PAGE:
‘Sometimes it’s the people that no one imagines anything from, who do the things no one can imagine’. This outstanding quote is from the 2014 World War Two set film ‘The Imitation Game’. Directed by Morten Tyldum, and staring its leads ‘Keira Knightly’ and ‘Benedict Cumberbatch’ it is in my view, a great film for giving an honest view towards ‘Alan Turning’.
When I was younger, I was fascinated with the idea of ‘Bletchley Park’ which was where a group of young bright people broke the German Enigma machine during the war, arguably cutting short the duration of the war by two years. The Imitation Game does ‘Alan Turning’ and his team justice, it doesn’t just tell their story, it explains it. It dives into the gritty reality of working in such high command, and it focuses on the aftermath of the war, when many of the workers at Bletchley Park were sent home with orders to never speak about where they had been for the duration of the war until the 1970’s when it became declassified. There’s a certain excitement that comes from watching this film, you feel proud of your country for what it achieved. I can put this down to a certain element of the film, the acting is exceedingly good, and ‘Benedict Cumberbatch’ absolutely nailed playing ‘Alan Turning’. One of the last scenes in the film, with Keira Knightly and Benedict Cumberbatch, involved improvised acting. This scene is probably what won them both an Oscar nomination, the acting is so believable, without giving too much away, you feel incredibly sad for ‘Alan Turning’ and if a film has strong acting, you as the audience will always be able to feel connected to the film. Likewise to other contributing characters of the film, the team that work with ‘Alan Turning’ are all strong actors and many of them aren’t well known actors. In fact two of them are hailed from the TV set of Downton Abbey, ‘Mathew Goode’ and ‘Allen Leech’ portray characters that the audience can establish with a period setting, and follow from their previous work in relation to more. similar to Keira Knightly who always seems to appear in period set work, such as ‘Pride and Predijuce’ (2005) and other World War Two set films like ‘Atonement’ (2007).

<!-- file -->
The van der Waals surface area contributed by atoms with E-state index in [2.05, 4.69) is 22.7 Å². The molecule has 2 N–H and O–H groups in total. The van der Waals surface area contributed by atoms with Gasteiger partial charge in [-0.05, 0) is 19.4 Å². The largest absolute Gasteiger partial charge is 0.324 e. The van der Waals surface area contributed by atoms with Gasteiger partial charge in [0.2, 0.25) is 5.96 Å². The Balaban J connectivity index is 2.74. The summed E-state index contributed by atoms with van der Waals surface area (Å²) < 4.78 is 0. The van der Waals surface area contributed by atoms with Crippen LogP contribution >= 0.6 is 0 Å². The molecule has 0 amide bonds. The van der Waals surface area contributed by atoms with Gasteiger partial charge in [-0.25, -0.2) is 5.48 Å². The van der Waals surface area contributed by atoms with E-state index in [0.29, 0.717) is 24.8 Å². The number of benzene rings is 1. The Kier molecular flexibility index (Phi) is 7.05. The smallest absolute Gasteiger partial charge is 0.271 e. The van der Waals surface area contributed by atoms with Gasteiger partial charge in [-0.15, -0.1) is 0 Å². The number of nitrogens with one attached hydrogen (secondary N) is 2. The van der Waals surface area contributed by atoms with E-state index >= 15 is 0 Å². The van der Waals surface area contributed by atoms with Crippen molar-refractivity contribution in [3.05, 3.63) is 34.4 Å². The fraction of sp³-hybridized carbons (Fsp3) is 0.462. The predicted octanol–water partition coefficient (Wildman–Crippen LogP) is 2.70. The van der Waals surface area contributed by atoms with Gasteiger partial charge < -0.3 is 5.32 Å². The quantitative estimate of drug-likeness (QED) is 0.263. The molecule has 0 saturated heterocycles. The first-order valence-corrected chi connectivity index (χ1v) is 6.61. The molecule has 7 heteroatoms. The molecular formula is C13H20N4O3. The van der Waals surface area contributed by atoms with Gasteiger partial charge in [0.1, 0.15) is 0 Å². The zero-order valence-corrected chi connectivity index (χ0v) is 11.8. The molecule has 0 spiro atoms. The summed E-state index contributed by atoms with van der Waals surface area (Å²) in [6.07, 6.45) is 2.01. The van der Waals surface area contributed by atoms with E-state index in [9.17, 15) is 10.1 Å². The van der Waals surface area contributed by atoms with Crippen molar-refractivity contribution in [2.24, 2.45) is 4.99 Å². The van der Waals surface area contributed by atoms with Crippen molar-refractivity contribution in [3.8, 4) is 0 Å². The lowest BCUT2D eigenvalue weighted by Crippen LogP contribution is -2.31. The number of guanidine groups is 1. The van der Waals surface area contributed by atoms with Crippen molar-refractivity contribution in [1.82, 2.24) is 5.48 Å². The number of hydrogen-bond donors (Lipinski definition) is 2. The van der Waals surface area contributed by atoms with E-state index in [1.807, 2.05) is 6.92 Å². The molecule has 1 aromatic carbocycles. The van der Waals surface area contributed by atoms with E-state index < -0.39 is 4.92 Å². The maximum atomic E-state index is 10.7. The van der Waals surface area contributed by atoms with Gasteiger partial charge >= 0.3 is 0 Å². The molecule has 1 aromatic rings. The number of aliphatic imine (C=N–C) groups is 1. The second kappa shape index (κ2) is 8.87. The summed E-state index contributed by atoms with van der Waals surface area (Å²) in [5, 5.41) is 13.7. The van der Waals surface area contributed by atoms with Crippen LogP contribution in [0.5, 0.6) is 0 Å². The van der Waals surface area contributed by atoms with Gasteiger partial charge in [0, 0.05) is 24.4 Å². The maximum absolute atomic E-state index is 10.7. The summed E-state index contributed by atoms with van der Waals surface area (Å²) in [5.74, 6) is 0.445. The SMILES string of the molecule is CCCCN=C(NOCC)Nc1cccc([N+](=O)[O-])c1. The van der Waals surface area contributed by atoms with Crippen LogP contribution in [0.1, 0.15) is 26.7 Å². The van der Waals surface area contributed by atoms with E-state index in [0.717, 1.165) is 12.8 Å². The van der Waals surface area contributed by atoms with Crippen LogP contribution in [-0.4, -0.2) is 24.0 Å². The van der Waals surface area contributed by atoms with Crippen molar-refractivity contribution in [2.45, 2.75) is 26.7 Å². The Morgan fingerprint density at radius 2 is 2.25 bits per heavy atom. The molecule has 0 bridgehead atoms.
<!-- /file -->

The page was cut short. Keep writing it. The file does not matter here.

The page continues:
The Imitation Game received mixed critical reviews. It was given a 3.5/5 by renowned critic website ‘Robert Edger’ and ‘Empire’ magazine’s resident writer ‘Dan Jolin’ gave it a strong 4/5 stars, quoting ‘Moore’s opening line, spoken by Cumberbatch, is, “Are you paying attention?” After a few minutes you’ll realise it’s virtually impossible not to.’ I completely agree with Empires view towards the film, after them first spoken words at the start, it is a dangerously hard opening not to be hooked on.